A Quick Guide to Health Savings Accounts

Healthcare Savings Accounts (HSA) GuideA Health Savings Account (HSA) makes for an easy way to save and pay for qualified medical expenses now and down the road. Though it’s often confused with a Flexible Savings Account (FSA), a Health Savings Account is not the same. For one thing, the funds roll from year to year and will move with you if you change jobs, become unemployed or change medical coverage.

So What Is An HSA?
It’s a special account that is tax-advantaged and available to individuals who have High Deductible Health Insurance Plans (HDHP).

How Do HSAs Work?
Pre-tax contributions can be made by you, your employer or both, up to an annual contribution limit. As you incur medical and health-related expenses, like insurance co-pays and prescriptions or long-term care services, the funds in your HSA can be used to cover those costs. A complete list of qualifying expenses is available at IRS.gov (Publication 969).

What Are Some of the Other Benefits?
Even if you do not expect to have medical expenses during the year, consider an HSA if you’re eligible. From the moment you open it, even if your balance is zero, any medical expenses you incur will qualify for tax-free reimbursement when the expense happens.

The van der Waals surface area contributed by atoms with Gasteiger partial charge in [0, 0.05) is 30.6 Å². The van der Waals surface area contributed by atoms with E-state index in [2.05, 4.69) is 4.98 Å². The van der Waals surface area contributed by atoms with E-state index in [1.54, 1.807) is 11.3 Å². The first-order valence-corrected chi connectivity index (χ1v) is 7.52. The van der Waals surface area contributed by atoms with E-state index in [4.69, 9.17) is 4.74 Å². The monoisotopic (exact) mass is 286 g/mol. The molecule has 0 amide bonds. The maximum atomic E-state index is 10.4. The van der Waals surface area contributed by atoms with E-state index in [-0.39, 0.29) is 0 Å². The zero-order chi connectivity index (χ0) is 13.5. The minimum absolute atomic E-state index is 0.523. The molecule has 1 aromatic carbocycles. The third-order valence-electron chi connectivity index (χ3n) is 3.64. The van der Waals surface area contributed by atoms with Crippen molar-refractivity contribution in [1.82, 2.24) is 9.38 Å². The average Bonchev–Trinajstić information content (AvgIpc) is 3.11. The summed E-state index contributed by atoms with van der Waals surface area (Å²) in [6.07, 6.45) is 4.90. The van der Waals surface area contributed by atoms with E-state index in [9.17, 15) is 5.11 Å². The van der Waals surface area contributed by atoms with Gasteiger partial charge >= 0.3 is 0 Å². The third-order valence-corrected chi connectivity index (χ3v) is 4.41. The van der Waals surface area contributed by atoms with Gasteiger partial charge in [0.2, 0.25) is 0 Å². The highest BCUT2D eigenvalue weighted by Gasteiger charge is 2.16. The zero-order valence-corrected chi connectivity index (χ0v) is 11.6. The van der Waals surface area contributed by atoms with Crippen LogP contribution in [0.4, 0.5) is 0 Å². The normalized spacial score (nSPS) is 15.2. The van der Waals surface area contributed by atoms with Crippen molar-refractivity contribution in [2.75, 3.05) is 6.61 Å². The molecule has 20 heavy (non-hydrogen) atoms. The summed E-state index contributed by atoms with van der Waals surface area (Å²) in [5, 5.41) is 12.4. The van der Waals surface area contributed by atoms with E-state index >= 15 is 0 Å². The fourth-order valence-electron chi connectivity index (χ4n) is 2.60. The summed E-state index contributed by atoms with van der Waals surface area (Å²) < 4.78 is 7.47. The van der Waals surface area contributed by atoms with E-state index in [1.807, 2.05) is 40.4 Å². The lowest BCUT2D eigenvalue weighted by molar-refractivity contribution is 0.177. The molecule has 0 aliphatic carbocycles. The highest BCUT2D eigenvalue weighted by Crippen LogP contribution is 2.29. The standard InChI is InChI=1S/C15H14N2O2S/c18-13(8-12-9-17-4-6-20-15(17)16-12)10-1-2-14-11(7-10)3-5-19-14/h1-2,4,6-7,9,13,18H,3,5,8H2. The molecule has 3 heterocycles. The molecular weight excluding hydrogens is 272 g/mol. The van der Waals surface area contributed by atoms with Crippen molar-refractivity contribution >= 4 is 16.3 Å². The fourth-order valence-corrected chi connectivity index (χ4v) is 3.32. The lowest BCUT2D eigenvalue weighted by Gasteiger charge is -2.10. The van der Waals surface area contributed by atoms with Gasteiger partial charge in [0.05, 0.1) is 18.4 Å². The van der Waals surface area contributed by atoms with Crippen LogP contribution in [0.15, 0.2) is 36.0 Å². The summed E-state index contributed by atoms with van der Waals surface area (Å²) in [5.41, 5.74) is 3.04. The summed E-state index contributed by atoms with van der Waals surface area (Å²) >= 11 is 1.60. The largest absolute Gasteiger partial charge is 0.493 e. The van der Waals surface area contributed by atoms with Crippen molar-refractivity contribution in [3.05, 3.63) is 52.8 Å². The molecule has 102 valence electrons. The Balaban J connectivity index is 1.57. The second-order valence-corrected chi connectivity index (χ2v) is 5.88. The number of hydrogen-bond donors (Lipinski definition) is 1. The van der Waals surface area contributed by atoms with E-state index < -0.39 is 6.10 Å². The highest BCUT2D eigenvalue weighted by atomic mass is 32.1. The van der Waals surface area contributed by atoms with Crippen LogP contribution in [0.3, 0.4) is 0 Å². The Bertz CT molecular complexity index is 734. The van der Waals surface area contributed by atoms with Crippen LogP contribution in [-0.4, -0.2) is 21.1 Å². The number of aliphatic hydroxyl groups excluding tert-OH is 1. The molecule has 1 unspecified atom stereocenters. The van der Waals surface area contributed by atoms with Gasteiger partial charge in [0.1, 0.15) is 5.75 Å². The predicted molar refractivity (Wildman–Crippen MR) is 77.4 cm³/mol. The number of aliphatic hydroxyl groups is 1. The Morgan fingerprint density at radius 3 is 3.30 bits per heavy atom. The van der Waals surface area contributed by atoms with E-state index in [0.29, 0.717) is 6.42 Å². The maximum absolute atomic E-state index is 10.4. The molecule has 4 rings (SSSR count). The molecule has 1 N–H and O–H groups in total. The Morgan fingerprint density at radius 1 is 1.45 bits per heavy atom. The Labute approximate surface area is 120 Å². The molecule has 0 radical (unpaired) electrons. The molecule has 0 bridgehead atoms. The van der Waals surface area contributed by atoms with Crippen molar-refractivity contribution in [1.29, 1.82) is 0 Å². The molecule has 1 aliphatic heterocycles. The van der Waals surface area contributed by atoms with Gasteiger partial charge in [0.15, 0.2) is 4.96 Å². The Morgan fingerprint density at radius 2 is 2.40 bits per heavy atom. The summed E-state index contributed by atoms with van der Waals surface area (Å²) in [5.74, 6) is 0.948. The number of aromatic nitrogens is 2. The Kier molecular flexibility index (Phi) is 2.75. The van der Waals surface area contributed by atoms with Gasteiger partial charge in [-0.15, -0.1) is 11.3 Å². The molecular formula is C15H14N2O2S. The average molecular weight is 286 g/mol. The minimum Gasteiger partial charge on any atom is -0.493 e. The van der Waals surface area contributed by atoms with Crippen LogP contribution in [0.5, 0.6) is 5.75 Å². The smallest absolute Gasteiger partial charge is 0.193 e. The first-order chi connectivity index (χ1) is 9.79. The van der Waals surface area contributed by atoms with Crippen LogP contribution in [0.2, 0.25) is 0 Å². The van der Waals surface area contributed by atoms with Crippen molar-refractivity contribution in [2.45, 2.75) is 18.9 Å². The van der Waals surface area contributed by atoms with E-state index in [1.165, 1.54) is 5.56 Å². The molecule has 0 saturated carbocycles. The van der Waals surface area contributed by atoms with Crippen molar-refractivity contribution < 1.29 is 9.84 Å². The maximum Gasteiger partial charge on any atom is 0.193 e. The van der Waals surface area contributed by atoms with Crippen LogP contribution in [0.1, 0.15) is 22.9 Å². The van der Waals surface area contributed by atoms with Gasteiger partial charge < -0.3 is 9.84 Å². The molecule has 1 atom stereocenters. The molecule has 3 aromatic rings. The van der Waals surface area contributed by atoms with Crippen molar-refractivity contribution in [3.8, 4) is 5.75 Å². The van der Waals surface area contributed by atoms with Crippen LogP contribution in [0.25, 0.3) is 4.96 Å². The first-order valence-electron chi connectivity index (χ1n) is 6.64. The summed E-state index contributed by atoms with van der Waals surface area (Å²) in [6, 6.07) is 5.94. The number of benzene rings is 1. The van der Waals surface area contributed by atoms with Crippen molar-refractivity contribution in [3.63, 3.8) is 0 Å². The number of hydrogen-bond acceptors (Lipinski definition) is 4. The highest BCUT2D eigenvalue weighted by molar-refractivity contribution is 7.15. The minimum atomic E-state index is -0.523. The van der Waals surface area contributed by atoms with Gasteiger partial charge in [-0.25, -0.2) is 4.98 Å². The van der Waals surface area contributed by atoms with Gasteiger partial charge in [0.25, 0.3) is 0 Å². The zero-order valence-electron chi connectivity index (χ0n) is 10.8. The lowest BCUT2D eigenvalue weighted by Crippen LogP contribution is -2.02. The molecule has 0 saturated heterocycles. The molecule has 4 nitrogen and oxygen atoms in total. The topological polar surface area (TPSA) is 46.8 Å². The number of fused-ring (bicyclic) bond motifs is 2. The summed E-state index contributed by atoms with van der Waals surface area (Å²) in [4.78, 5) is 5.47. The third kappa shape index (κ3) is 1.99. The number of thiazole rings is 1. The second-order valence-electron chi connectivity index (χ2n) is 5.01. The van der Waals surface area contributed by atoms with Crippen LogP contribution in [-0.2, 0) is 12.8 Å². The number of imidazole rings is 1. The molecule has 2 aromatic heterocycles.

So, say you have nothing in your HSA but you unexpectedly have to go to a doctor and end up with a bill for $75. Just add the funds to your HSA and reimburse yourself so you can get the tax break on that bill.

Also, having an HSA in place now is a great (but unconventional) way to save for expenses that may happen during your retirement, when you are likely to have higher medical costs and less income to pay for them. One of the great benefits of HSAs is that the funds carry forward from year to year and can always be used to pay for qualified health care expenses tax-free.

Do you have experience with an HSA? If so, let us know the pros and cons from your perspective in the comments below.

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